Salisbury District Hospital has received a positive report on the care it provides to patients with dementia following a review carried out by specialists and carers from the South West region.
As part of the assessment the peer review team observed the care provided on wards and in outpatient areas, looked at the interaction between staff and patients at mealtimes and talked to staff in clinical and non clinical areas. They also looked carefully at the role of dementia champions who support and promote staff training, which ensures that dementia patients are treated with respect and dignity and receive the appropriate level of care.
In their report the review team identified clear, strong, leadership and commitment, and a positive culture within the Trust, which has enabled it to make significant changes over the last 12 months to improve the care for patients with dementia. The report noted the investment in time in establishing dementia champions, as well as the enthusiasm of champions and their spread across clinical and non clinical areas.
The report also highlighted the clear commitment of the Trust towards the nutritional standard, with well organised systems in place in this area. The interaction between staff and patients at mealtimes was a positive feature, which is particularly important for this vulnerable group of patients. The team were also impressed with the systematic use of volunteers who work hard to provide a range of stimulating activities for patients.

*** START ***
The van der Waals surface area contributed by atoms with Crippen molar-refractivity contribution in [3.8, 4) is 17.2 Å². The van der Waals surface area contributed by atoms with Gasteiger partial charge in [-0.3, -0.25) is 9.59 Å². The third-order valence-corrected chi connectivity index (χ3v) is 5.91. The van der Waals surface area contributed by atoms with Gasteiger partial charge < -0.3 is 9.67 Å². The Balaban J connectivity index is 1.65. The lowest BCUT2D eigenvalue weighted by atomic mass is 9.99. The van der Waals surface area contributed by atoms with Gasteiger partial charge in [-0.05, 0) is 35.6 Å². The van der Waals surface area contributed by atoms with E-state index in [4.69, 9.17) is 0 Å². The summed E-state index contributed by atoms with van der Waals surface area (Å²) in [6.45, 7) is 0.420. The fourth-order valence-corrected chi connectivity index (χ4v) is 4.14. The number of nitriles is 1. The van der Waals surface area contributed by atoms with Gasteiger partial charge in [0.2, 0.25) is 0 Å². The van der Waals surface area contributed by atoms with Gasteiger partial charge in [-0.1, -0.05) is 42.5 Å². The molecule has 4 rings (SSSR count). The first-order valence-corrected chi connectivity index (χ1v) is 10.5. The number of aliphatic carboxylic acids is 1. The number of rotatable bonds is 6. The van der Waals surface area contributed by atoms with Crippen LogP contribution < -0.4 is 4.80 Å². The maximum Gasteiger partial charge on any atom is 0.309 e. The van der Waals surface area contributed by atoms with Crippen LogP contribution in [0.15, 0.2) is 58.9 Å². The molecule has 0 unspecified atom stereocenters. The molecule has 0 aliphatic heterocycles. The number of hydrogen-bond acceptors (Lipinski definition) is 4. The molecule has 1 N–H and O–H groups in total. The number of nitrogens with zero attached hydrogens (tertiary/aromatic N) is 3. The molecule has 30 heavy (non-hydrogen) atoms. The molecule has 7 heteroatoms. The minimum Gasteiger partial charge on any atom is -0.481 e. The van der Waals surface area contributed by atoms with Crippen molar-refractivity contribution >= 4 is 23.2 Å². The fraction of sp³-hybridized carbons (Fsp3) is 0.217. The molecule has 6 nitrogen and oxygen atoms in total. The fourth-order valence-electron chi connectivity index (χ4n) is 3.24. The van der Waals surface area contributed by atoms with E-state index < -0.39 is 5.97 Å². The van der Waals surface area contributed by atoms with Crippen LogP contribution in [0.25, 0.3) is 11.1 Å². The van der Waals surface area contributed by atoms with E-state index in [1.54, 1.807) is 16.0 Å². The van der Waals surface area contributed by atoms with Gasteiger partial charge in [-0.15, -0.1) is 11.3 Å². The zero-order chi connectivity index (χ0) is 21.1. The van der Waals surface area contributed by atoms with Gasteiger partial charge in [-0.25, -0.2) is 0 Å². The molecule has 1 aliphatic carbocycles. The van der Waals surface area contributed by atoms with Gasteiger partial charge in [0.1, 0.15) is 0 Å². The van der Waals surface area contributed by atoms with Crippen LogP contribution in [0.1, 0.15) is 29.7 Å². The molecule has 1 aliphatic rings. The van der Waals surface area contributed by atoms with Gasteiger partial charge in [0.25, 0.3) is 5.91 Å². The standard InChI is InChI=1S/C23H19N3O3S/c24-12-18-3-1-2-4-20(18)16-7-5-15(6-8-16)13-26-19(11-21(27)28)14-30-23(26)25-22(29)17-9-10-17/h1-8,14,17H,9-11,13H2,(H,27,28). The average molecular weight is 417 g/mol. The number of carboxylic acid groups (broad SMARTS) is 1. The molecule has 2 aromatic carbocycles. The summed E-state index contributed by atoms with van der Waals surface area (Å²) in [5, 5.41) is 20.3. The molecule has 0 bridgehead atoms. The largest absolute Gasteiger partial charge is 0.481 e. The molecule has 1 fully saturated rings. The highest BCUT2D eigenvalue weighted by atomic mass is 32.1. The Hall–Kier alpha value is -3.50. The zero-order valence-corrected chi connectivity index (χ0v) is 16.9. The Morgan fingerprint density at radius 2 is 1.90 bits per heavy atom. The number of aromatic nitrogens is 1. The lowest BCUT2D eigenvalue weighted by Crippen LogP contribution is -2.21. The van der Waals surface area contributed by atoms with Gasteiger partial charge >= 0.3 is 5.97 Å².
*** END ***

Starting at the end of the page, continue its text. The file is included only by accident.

Peter Hill, Interim Chief Executive at Salisbury District Hospital said:
“This was a positive report that not only reflects our commitment in this important area of patient care, but also the enthusiasm and professionalism of our staff. They have worked hard to provide good quality care and accelerate the pace of improvements which has had a positive impact on the care we give to patients with dementia.”
The report also helped to identify areas that could benefit from further improvement. These centred mainly on the creation of a dementia friendly environment with better use of ‘orientation cues’ such as easy-read clocks, calendars and coloured crockery. Expansion of a system-wide approach for flagging up patient-specific requirements was also suggested.
In summing up their report, the peer review team said that
“Overall the peer review team considered that the Trust is in a very good position to continue to make systematic progress to improving care for people with dementia with a strong foundation in place, highly committed staff and a clear will to do better.”
Mr Hill added:
“I think that this report is a credit to our staff and I want to thank them for their enthusiasm and professionalism and the way in which they responded to the review. Although this is an excellent report, we acknowledge that there is still more work to do. We will continue to build on the progress we have made so far and ensure that we listen and act on the creative ideas that our dementia champions are generating.”
For further information please contact:
Patrick Butler, Public Relations Manager, Salisbury NHS Foundation Trust.
Tel: 01722 425170